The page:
Yet Fox reporter John Gibson has a book out called The War on Christmas: How the Liberal Plot to Ban the Sacred Christian Holiday is Worse Than You Thought (Sentinel Trade, 2006). A brief search reveals other books on this subject by Sarah Palin, Brian Sack and Bodie Hodge. Fox News has an online tracker [] that follows stories on this war, and invites citizens to add their own experiences with anti-Christmas atrocities. They've decided already, it seems; it's left to me only to report. There haven't been many stories posted, though, and those that have been aren't self-evidently hostile to Christianity, such as the story out of Indiana where someone asked if Santa Claus could be black. Maybe this whole war on Christmas thing has played itself out.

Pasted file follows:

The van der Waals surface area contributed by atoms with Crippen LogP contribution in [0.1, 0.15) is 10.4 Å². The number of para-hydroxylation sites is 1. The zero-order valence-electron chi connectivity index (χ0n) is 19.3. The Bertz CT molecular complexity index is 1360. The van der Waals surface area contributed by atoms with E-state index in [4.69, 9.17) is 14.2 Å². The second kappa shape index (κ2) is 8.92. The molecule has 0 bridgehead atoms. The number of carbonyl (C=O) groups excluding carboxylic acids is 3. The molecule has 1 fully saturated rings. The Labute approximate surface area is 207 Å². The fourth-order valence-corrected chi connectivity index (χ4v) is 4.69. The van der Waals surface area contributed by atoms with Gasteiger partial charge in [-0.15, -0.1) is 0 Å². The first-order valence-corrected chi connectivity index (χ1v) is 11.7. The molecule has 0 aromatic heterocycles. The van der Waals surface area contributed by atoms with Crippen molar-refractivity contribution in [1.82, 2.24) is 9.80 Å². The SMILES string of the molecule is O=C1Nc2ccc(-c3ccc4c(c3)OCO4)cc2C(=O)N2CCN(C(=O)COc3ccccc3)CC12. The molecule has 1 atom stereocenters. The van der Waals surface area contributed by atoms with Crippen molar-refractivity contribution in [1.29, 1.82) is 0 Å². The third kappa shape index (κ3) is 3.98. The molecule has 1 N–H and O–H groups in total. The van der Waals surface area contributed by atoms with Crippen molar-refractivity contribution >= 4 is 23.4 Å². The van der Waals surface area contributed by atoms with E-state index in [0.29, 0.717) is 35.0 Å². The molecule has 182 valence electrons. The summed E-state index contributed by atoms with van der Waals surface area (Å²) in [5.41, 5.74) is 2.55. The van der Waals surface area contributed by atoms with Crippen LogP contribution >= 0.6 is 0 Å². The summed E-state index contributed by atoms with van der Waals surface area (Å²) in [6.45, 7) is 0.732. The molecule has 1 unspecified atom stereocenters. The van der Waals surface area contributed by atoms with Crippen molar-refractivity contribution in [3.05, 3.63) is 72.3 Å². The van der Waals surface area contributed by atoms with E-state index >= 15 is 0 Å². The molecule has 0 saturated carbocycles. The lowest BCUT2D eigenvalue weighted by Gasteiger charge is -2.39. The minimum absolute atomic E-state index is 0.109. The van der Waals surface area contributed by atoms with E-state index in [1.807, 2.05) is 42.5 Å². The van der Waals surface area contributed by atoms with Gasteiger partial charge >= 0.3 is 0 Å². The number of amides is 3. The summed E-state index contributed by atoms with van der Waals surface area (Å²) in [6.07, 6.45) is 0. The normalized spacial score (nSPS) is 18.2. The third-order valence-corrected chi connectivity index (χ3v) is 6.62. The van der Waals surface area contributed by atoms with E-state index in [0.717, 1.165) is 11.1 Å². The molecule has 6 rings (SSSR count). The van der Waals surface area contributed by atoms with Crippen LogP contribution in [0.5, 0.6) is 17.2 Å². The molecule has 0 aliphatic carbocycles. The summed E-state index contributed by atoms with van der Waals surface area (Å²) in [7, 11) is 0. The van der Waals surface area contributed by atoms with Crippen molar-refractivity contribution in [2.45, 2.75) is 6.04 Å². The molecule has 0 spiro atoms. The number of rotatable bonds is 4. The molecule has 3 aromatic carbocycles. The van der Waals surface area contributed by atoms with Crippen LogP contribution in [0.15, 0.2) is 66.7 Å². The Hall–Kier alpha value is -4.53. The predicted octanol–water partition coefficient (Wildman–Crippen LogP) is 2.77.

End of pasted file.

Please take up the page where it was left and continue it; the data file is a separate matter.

In a thoughtful column, Lutheran religious scholar Martin E. Marty cautions that it's easy to get angry or snarky about this subject, whichever side you are on. So let us not. Let us instead take this season and its discontents seriously, and consider it from the perspective of our common life, which as you may have noticed is quite the thing on this blog.

Before there was America, before there was Christmas, long before Jesus came to Earth, people in the Northern Hemisphere celebrated this season. For early humans, the longer and longer nights must have been terrifying, not to mention they were doubtless very cold and very hungry. Once our species figured out the seasons, passing the winter solstice meant you were on the way to spring, warmth, and plentiful game. Oh joy! And who better to celebrate with than the people around you, because when it's dark and cold, and food is hard to get, people need to stick together.